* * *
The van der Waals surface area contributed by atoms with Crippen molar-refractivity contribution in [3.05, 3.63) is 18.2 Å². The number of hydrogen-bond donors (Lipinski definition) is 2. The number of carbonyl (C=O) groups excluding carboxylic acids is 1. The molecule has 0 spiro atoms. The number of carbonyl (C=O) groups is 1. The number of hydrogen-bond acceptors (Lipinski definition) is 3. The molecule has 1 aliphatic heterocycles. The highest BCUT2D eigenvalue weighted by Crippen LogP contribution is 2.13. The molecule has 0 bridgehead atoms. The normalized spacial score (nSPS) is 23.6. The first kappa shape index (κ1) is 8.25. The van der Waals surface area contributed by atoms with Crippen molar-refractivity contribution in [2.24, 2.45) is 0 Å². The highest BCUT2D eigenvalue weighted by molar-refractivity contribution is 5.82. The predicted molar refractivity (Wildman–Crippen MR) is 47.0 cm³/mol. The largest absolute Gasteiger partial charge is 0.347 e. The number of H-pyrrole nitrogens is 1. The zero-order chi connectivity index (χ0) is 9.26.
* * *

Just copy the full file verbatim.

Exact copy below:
The van der Waals surface area contributed by atoms with Crippen molar-refractivity contribution in [3.05, 3.63) is 18.2 Å². The number of hydrogen-bond donors (Lipinski definition) is 2. The number of carbonyl (C=O) groups excluding carboxylic acids is 1. The molecule has 0 spiro atoms. The number of carbonyl (C=O) groups is 1. The number of hydrogen-bond acceptors (Lipinski definition) is 3. The molecule has 1 aliphatic heterocycles. The highest BCUT2D eigenvalue weighted by Crippen LogP contribution is 2.13. The molecule has 0 bridgehead atoms. The normalized spacial score (nSPS) is 23.6. The first kappa shape index (κ1) is 8.25. The van der Waals surface area contributed by atoms with Crippen molar-refractivity contribution in [2.24, 2.45) is 0 Å². The highest BCUT2D eigenvalue weighted by molar-refractivity contribution is 5.82. The predicted molar refractivity (Wildman–Crippen MR) is 47.0 cm³/mol. The largest absolute Gasteiger partial charge is 0.347 e. The number of H-pyrrole nitrogens is 1. The zero-order chi connectivity index (χ0) is 9.26.